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  • Davor Šalat

Gas to Heaven: Davor Šalat

The poetry of Davor Šalat is part philosophy, part geography – a symbolic representation of land, a map of a desert region in which the simplest ideas, terms, words, letters of the alphabet shift from one end of the meaning to another. In that process, the meaning gets expanded in almost the same way that deserts of the world expand: slowly, stubbornly, irrevocably. Davor Šalat, poet, literary critic, and translator of Spanish literature was born 1968 in Dubrovnik. Author of a dozen books of poetry and essays, he is the editor of Most/The Bridge, a journal of international literary exchange.

The poems we present here are from his 2009 collection Tumačenje zime (Interpretation of Winter, Zagreb: VBZ).


Gas to Heaven

As if your sentence has come loose and there’s nothing you can do about it. It moves any which way, wears shoes of strangers and there’s practically no hat under which it could hide. Who is who in this sentence and will it restore an already peeled onion, only a perfect language could know this, a language restrained by no person. Nevertheless, it wells up to lips, seeps into a tree of sand and unmistakably recites the alphabet of the desert. Maybe it will whisper to us under which dune our lost car got stuck and how much gas do we need for a trip to heaven.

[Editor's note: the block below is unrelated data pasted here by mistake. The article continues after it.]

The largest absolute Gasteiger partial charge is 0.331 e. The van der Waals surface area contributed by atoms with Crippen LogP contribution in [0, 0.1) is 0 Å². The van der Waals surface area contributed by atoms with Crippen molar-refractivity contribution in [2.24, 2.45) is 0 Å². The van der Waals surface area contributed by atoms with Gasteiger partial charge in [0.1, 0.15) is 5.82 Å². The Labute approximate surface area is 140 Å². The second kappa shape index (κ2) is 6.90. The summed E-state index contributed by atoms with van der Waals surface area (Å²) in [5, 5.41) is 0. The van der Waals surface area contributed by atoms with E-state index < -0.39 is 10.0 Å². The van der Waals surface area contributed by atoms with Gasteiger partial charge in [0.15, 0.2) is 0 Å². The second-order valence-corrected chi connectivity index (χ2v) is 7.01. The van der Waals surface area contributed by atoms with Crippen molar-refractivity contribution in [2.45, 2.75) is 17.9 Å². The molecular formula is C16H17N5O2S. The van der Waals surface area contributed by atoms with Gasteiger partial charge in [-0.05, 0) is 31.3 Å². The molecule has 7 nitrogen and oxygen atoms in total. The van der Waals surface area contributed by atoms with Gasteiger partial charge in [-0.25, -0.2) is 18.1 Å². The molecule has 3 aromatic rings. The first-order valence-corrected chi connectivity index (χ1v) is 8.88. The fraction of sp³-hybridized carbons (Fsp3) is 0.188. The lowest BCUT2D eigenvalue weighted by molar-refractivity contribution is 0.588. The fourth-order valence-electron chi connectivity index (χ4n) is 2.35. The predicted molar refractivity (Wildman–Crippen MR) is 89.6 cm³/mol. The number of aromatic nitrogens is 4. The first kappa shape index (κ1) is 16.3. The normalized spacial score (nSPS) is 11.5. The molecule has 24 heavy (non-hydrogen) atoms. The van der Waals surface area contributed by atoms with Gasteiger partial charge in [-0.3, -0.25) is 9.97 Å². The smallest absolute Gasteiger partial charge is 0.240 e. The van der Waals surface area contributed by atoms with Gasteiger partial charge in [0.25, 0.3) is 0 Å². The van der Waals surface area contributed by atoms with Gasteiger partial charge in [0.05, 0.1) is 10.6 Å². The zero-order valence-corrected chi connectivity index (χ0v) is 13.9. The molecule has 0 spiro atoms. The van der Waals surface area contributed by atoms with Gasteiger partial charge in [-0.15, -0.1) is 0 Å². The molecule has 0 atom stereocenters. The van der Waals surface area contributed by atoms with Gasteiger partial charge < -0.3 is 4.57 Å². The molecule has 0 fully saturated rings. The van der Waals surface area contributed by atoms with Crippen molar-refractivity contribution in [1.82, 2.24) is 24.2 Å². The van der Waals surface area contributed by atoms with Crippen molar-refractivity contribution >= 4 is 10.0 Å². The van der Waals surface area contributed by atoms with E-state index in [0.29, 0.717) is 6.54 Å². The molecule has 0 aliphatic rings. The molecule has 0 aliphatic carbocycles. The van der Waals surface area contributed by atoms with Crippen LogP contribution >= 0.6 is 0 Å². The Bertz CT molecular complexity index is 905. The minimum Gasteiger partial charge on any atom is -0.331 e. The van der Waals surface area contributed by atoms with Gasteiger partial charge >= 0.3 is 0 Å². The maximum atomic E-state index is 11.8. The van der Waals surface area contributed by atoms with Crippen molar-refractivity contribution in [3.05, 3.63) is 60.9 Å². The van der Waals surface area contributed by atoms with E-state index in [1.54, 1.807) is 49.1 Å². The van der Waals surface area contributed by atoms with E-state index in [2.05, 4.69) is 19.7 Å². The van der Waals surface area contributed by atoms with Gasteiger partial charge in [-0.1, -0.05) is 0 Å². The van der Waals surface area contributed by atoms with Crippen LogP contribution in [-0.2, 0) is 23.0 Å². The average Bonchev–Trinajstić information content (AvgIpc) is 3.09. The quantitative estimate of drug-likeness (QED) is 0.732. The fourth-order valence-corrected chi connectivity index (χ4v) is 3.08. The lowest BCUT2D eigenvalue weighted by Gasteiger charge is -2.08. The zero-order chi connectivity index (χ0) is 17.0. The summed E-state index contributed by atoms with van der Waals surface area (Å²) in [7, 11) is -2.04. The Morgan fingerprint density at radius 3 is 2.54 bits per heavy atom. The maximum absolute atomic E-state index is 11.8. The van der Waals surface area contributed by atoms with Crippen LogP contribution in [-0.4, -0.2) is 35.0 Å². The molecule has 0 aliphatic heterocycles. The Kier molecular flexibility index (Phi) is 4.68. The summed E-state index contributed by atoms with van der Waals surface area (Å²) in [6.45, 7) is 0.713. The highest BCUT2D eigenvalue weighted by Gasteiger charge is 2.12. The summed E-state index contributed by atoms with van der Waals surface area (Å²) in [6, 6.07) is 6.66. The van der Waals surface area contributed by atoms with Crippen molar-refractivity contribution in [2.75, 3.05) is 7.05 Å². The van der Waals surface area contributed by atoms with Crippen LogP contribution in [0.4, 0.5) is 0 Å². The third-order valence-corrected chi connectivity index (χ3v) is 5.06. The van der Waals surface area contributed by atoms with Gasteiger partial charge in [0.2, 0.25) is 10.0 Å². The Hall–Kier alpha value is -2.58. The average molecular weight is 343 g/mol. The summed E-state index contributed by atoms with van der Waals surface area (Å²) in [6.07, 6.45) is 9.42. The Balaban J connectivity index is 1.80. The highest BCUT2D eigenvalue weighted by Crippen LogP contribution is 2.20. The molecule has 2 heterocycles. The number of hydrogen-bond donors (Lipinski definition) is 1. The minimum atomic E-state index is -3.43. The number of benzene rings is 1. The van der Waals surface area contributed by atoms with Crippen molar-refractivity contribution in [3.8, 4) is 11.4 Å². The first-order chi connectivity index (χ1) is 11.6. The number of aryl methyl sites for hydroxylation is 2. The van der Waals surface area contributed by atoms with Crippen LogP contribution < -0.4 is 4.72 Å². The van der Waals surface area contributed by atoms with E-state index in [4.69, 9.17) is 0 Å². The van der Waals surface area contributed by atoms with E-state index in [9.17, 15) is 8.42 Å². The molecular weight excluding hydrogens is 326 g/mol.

Star Text

The handwriting is thinning. Everything that got written, now recedes back into the pencil. The sentence of the world got spent. But it continues to be spoken and written, bears grumble even during the winter. And the paper is never fully white. Mistaken are those who sharpen the pencil. In its very wood there is already a script, out of its lead even a star text can slip.

Well-Oiled Name

Just listen to yourself, I tell myself, fire shows mercy to mistakes: by burning them up. Oh, you wobbly man, never admit your unscrewed matrices. The repairmen are on their way with pliers and wrenches, fixing you, oiling up your name. Never admit the fire that melts the mechanics of your stride. For fire is that bright screw that drives itself into milk and honey.

Almost Eternal

There’s no return from the open sea. Worms have eaten through our ship. Omens have baffled us into a circle. Already we fondle the darkness that smiles to us from the horizon. The sea has sown the seeds of demise into our every pocket. Now we’re but the brass of its moans, almost eternal.

Shy Angel

An angel hides his sword. Ashamed of his power. He’d rather pick wild blueberries and test the winged horse that gallops towards the horizon. But he’s an angel. Children stubbornly hold onto his name and demons are looking to pick a fight. His sword is a word, finally he understands. And commits the sin of poetry.

Translated from Croatian by NGORwDAC

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The image of Quasimodo is by French artist Louis Steinheil, which appeared in  the 1844 edition of Victor Hugo's "Notre-Dame de Paris" published by Perrotin of Paris.


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